5 Best Ways to Print a List of Bytes in Python

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πŸ’‘ Problem Formulation: In Python, when working with binary data or byte manipulation tasks, developers often need to print lists of bytes for debugging or analysis. For example, given a list such as [b'hello', b'world', b'!'], the desired output is to visually represent each byte string in a readable format. This article covers several methods to accomplish this goal effectively.

Method 1: Iterating Through the List with a For Loop

An intuitive method to print a list of bytes is by iterating through the list using a for loop and printing each element. This method provides straightforward control over formatting the output.

Here’s an example:

byte_list = [b'hello', b'world', b'!']
for byte in byte_list:



This code snippet iterates through the list byte_list and prints out each byte element. The loop ensures that each byte string is printed on its own line, making it readable and organized.

Method 2: Using the join() Method

If you want to print the list of bytes as a single string with a custom separator, the join() method can be quite handy. This method concatenates the elements of an iterable into a single string, separated by the string on which join() is called.

Here’s an example:

byte_list = [b'hello', b'world', b'!']
print(' '.join(map(str, byte_list)))


b'hello' b'world' b'!'

This snippet maps the str function over the elements of byte_list to convert them to strings. These strings are then concatenated into one string with spaces as separator by the join() method and printed out.

Method 3: List Comprehension with Formatted Strings

Using list comprehension in combination with formatted strings can provide a compact and pythonic way to create a string representation of a list of bytes before printing.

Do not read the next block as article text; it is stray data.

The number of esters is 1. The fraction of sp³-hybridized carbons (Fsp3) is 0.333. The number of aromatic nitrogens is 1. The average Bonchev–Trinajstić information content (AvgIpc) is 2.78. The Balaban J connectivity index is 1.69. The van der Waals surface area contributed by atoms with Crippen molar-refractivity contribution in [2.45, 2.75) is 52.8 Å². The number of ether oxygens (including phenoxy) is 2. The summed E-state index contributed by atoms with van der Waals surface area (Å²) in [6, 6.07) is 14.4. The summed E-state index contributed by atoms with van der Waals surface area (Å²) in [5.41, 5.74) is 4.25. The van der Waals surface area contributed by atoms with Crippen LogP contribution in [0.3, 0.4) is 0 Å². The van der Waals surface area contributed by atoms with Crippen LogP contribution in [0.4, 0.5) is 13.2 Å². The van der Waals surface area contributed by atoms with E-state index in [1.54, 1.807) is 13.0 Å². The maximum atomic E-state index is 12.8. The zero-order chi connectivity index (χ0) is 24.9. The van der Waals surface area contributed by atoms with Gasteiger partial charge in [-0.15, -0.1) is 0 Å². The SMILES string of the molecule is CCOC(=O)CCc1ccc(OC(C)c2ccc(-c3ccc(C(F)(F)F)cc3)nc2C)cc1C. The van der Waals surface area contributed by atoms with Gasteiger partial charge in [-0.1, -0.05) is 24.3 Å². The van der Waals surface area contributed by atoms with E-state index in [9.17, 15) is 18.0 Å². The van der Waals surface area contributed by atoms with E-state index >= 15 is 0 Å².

Here’s an example:

byte_list = [b'Python', b'Bytes', b'List']
print([f"{byte}" for byte in byte_list])


["b'Python'", "b'Bytes'", "b'List'"]

By using list comprehension, we’re able to generate a new list consisting of formatted strings. Each byte item from byte_list is formatted and added to the new list. Using print(), the new list is then printed as a whole.

Method 4: The bytes.decode() Method

To print a list of bytes as a list of decoded strings requires converting each byte object into a string using its decode() method. This allows for more human-readable output.

Here’s an example:

byte_list = [b'example', b'list', b'of', b'bytes']
print([byte.decode('utf-8') for byte in byte_list])


['example', 'list', 'of', 'bytes']

The code applies the decode() function to each byte in our list, specifying ‘utf-8’ as the encoding. This converts the bytes to their string representation, which is then printed as a list.

Bonus One-Liner Method 5: Using *operator for Unpacking

A one-liner approach involves using the star (*) operator to unpack the list of bytes into the print() function, making it succinct yet effective.

Here’s an example:

byte_list = [b'hello', b'byte', b'friends']


b'hello' b'byte' b'friends'

This example leverages the unpacking feature of Python’s print function. By prepending the list with *, each element is passed as a separate argument to print(), resulting in each byte being printed with a space in between.


  • Method 1: For Loop. Simple and customizable. However, it is more verbose than other methods.
  • Method 2: join() Method. Smoothly prints bytes as a single string with custom separators. Can only be used with strings, requiring conversion from bytes.
  • Method 3: List Comprehension. Pythonic and concise. The output is a list, which may not be ideal if a string was expected.
  • Method 4: bytes.decode() Method. Produces clean and human-readable output. Presumes a correct text encoding, which might not always be desired.
  • Bonus Method 5: Unpacking. Neat and compact. Outputs bytes separated by spaces, but may not provide enough control over formatting for all use cases.